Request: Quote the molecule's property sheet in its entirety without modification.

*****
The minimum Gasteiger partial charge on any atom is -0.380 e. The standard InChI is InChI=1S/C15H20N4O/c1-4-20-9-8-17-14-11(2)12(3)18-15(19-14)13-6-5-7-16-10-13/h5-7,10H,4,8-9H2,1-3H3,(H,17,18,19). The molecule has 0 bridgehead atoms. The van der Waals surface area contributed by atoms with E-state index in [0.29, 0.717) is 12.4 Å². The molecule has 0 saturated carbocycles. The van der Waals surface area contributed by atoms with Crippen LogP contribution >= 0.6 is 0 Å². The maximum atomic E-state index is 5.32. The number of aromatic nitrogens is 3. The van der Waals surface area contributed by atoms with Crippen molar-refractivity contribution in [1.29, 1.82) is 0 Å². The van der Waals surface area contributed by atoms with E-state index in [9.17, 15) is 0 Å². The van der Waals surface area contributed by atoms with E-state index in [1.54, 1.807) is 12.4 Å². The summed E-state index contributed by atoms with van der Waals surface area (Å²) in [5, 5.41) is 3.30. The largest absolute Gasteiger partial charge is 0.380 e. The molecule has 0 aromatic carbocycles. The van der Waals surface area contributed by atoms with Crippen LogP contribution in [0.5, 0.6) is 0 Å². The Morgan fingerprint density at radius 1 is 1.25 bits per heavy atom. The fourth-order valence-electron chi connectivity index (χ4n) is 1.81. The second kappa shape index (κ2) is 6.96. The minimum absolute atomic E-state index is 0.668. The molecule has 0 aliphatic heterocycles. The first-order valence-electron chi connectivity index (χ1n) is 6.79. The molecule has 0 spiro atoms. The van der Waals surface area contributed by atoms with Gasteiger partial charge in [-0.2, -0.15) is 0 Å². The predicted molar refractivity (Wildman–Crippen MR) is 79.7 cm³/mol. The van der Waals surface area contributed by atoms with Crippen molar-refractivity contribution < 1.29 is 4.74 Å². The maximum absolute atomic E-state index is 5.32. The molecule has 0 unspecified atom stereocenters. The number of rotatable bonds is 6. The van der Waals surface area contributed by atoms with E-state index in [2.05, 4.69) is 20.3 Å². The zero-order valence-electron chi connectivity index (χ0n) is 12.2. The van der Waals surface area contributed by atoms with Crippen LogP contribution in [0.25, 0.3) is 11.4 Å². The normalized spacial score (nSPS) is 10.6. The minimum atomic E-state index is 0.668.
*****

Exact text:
The minimum Gasteiger partial charge on any atom is -0.380 e. The standard InChI is InChI=1S/C15H20N4O/c1-4-20-9-8-17-14-11(2)12(3)18-15(19-14)13-6-5-7-16-10-13/h5-7,10H,4,8-9H2,1-3H3,(H,17,18,19). The molecule has 0 bridgehead atoms. The van der Waals surface area contributed by atoms with E-state index in [0.29, 0.717) is 12.4 Å². The molecule has 0 saturated carbocycles. The van der Waals surface area contributed by atoms with Crippen LogP contribution >= 0.6 is 0 Å². The maximum atomic E-state index is 5.32. The number of aromatic nitrogens is 3. The van der Waals surface area contributed by atoms with Crippen molar-refractivity contribution in [1.29, 1.82) is 0 Å². The van der Waals surface area contributed by atoms with E-state index in [9.17, 15) is 0 Å². The van der Waals surface area contributed by atoms with E-state index in [1.54, 1.807) is 12.4 Å². The summed E-state index contributed by atoms with van der Waals surface area (Å²) in [5, 5.41) is 3.30. The largest absolute Gasteiger partial charge is 0.380 e. The molecule has 0 aromatic carbocycles. The van der Waals surface area contributed by atoms with Crippen LogP contribution in [0.5, 0.6) is 0 Å². The Morgan fingerprint density at radius 1 is 1.25 bits per heavy atom. The fourth-order valence-electron chi connectivity index (χ4n) is 1.81. The second kappa shape index (κ2) is 6.96. The minimum absolute atomic E-state index is 0.668. The molecule has 0 aliphatic heterocycles. The first-order valence-electron chi connectivity index (χ1n) is 6.79. The molecule has 0 spiro atoms. The van der Waals surface area contributed by atoms with Gasteiger partial charge in [-0.2, -0.15) is 0 Å². The predicted molar refractivity (Wildman–Crippen MR) is 79.7 cm³/mol. The van der Waals surface area contributed by atoms with Crippen molar-refractivity contribution < 1.29 is 4.74 Å². The maximum absolute atomic E-state index is 5.32. The molecule has 0 unspecified atom stereocenters. The number of rotatable bonds is 6. The van der Waals surface area contributed by atoms with E-state index in [2.05, 4.69) is 20.3 Å². The zero-order valence-electron chi connectivity index (χ0n) is 12.2. The van der Waals surface area contributed by atoms with Crippen LogP contribution in [0.25, 0.3) is 11.4 Å². The normalized spacial score (nSPS) is 10.6. The minimum atomic E-state index is 0.668.